In Denver’s Cory-Merrill neighborhood, a wooden frame house stands out amongst its brick neighbors. Colleen Feely’s realtor told her the home was moved to the University and Interstate 25 neighborhood from somewhere near downtown in the 1920s.
“We are a little bit different,” she mused on a spring sunny morning.
That got her wondering: Did Denver ever ban wooden homes at some point, giving birth to the thousands of brick homes that line Mile High City streets today — perhaps even leading to her home being moved? If so, why?
The answer — to the first question anyway — goes back to an April night in 1863. Denver was little more than a smattering of canvas and wood buildings near the confluence of the South Platte River and Cherry Creek. A fire broke out at about 1:00 a.m.
By the next morning, most of the city was leveled.
“It would have looked pretty shocking,” said Alison Salutz, director of community programs at Historic Denver. “The buildings would have been kind of smokey hulls.”
The wooden buildings’ close proximity to each other made it easy for flames to spread, Salutz said. And some of the warehouses held highly flammable materials like flour and bacon.
“Imagine the next morning has kind of weird smell of burning bacon in the air,” she said.
The buildings that fared best were built out of brick. So the next day, April 20, 1863, city leaders approved a new ordinance that required, with few exceptions, all new buildings be made of fireproof materials like stone, brick or very heavy wood timbers.
Given Denver’s easy access to clay, brick quickly became the most common building material. The ordinance stayed on the books until some time around 1960, according to Katie Rudolph, an archivist and librarian at theDenver Public Library. The effects are still clear: As of 2017, nearly half of all homes in the city were made of brick.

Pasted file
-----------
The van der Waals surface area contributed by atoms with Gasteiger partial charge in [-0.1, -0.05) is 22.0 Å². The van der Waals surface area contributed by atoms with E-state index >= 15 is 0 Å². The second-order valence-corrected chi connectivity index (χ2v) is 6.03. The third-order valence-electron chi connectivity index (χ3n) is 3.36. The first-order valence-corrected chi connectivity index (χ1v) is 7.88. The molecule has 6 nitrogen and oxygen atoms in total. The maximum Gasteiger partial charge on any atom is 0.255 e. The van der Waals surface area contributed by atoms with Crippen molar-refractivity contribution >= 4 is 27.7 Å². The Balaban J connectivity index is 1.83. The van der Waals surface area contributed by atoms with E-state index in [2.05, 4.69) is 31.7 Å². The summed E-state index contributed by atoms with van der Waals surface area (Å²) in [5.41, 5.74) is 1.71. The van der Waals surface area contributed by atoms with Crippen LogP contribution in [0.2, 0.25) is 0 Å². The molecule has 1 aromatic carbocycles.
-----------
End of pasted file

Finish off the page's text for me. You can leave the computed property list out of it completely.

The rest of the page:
Brick is a sturdy material. But given the age of many of Denver’s brick homes, some are due for major work. Gary Holt of Olde English Masonry, a mason who specializes in turn-of-the-century brick homes was recently called in for an emergency repair on a brick apartment building near City Park.
“The residents reported a loud bang,” Holt said. “They thought a bomb had gone off.”
Instead, a section of the wall had fallen out in the middle of the night. Because brick is relatively low maintenance, Holt said many homeowners don’t pay much attention until something extreme happens.
To fix aging buildings, Holt finds materials from the same era from scrap vendors like Mendoza Used Brick in Westminster. He even thinks about the people that laid them in the first place.
“You have to kind of get into their heads,” he said. “You put yourself back in there and OK, how would they fix this? How was this done?”
Holt said he’s glad to be helping preserve Denver’s brick legacy and wants residents to not take the city’s brick heritage for granted.
“Let’s keep brick around,” he said. “Let’s train people to take care of these buildings. Otherwise we’re going to lose them.”
So what about Feely’s other questions? Where did her wood house come from? And when was it actually built? Unfortunately, there really isn’t much of a paper trail to check. For her part, Feely is content to live with those mysteries.
“I love the house and the location is perfect,” she said. “I’m pretty happy here.”
Feely’s done a lot of improvements to the place over the years. Even though she may not know its full past, she’s doing her part to make sure it’ll still be standing for years to come — alongside all of its brick neighbors.
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